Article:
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OSJ Prayers

Conflict in South Sudan

Last week violence broke out in South Sudan’s capital, Juba, right before the five-year anniversary of its independence. South Sudan became independent from Sudan in 2011. The country’s President Salva Kiir and Vice President Riek Machar are rivals from different ethnic groups, causing ongoing tension that has led to several mass killings between the two groups in the past few years. Last week fighting broke out again between forces loyal to Kiir and forces loyal to Machar, killing hundreds of people and three United Nations workers. The President and the Vice President announced a ceasefire on Monday, but it is not clear how long it will last and whether the violence has really subsided. According to the United Nations refugee agency, at least 36,000 people have already been displaced due to the fighting.

God, we pray for the people of South Sudan who have seen so much violence and displacement. We pray for South Sudan’s leaders and the forces who are fighting. We pray for world leaders who are choosing how to respond. We pray especially for the people most vulnerable, whose lives are so directly affected by such violence — women, children, people who are disabled, and those who are poor.

Refugee Crisis Continues

As the global refugee crisis continues, at least 17 people were killed and 40 wounded in airstrikes targeted at a refugee camp for internally displaced Syrians near Syria’s border. It is unclear if the warplanes were Syrian or Russian. It is speculated that the camp was targeted because some of the refugees have family members in a U.S.-backed rebel group operating out of Jordan. Near the Grecian island of Lesbos, at least four refugees were found dead on Wednesday from drowning, including two children. Six refugees were rescued. According to the United Nations refugee agency, so far in 2016 at least 2,923 refugees have drowned in the Mediterranean Sea or are still missing.

We continue to pray for the horrific situation for refugees in Syria, in the Mediterranean, and in other places around the world. We ask for a renewal of the world’s compassion, and may your church not be overwhelmed or fatigued by the continual stories of desperation and trauma.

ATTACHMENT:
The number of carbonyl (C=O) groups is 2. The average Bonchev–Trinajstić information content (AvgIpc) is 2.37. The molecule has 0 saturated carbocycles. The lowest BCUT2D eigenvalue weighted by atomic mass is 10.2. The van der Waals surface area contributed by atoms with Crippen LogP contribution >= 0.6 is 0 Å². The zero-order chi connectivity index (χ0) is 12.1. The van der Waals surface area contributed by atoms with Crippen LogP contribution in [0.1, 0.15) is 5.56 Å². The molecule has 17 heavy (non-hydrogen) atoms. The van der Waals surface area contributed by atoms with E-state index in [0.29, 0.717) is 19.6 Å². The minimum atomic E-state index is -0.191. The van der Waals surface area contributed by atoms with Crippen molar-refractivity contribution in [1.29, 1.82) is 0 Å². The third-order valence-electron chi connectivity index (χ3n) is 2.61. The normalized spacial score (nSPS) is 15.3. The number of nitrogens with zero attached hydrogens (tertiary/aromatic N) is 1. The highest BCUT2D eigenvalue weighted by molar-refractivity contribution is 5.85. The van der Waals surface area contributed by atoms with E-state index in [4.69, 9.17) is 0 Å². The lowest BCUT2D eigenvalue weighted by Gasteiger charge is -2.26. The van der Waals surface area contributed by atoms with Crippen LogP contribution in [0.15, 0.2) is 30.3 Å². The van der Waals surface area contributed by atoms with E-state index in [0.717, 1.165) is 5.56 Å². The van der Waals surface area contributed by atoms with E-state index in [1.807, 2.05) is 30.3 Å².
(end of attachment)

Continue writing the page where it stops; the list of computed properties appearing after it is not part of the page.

Great Britain’s New Prime Minister

Following the European Union (EU) Referendum on June 23 (Brexit), in which the people of Great Britain voted to leave the EU, Prime Minister David Cameron decided to step down. This past Wednesday, Theresa May, former Home Secretary, became the leader of the Conservative party and the second female Prime Minister of Great Britain. Prime Minister May is in the process of forming the new government—Boris Johnson, the former mayor of London, has been named the Foreign Secretary. Mr. Johnson campaigned to leave the EU. Prime Minister May, along with former Prime Minister Cameron, was opposed to leaving the EU, but she states that she plans to lead Great Britain’s exit pragmatically and with a focus on social justice. She will wait to begin the withdrawal process until later this year.

God, we lift in prayer to you the political leadership of Great Britain during this tumultuous time. We pray for immigrants and refugees, for people of color, for all who have felt marginalized by the Brexit vote. We pray that justice will indeed be a value, and an outcome, of the decisions made in Britain in the coming months.

Shootings in the U.S.

In the wake of violence in the U.S. last week, peaceful protests took place throughout the country against police brutality and systemic racism. Hundreds of protesters were arrested. A protest in St. Paul, Minnesota, however, became violent when some protesters attacked police officers, and two police officers were injured. Additionally, just hours before a sniper in Dallas killed five police officers last Thursday, a black man armed with an automatic rifle, a pistol, and a large amount of ammunition fired at a highway in Tennessee. He killed a woman and injured three others, including a police officer. The man stated he was angry about the recent police shootings of Philando Castile and Alton Sterling.

God of righteousness and justice, we lift our prayers for the United States. We pray for courage to have crucial conversations, for forthright leadership, for physical safety, for a sense of hope. We pray for all who grieve a loved one lost and for those experiencing secondary trauma. We lift in prayer pastors who are leading people of faith with care and courage. May your church see Christ and embody the love of Christ during this time.


Urge Congress to Support Refugee Resettlement

Funding bills are being considered in the U.S. Congress that would flat-line or drastically cut funding for refugee resettlement. The U.S. has committed to welcoming more refugees in 2017 than in 2016, so it is critical that the increase in refugee resettlement be met with increased funding to ensure that local communities have the resources they need to help refugees integrate and thrive. Churches and local communities cannot do their part in supporting resettled refugees if the government does not supply sufficient funding. Click here to email and call your members of Congress in support of funding for refugee resettlement in the U.S.


Bethany Christian Services Church Leader Breakfast

Join Bethany Christian Services for a breakfast discussion with Matthew Soerens, U.S. director of Church Mobilization for World Relief, who recently released a book about the refugee crisis. Soerens will be discussing what the Bible says about refugees and will also be addressing common misconceptions. Learn the various ways your church can get involved and extend God’s love and grace to refugees, walking beside them as they rebuild their lives. The church leader breakfast will be held on Wednesday, August 17, from 8:00–10:00 a.m. Please RSVP by August 8 here.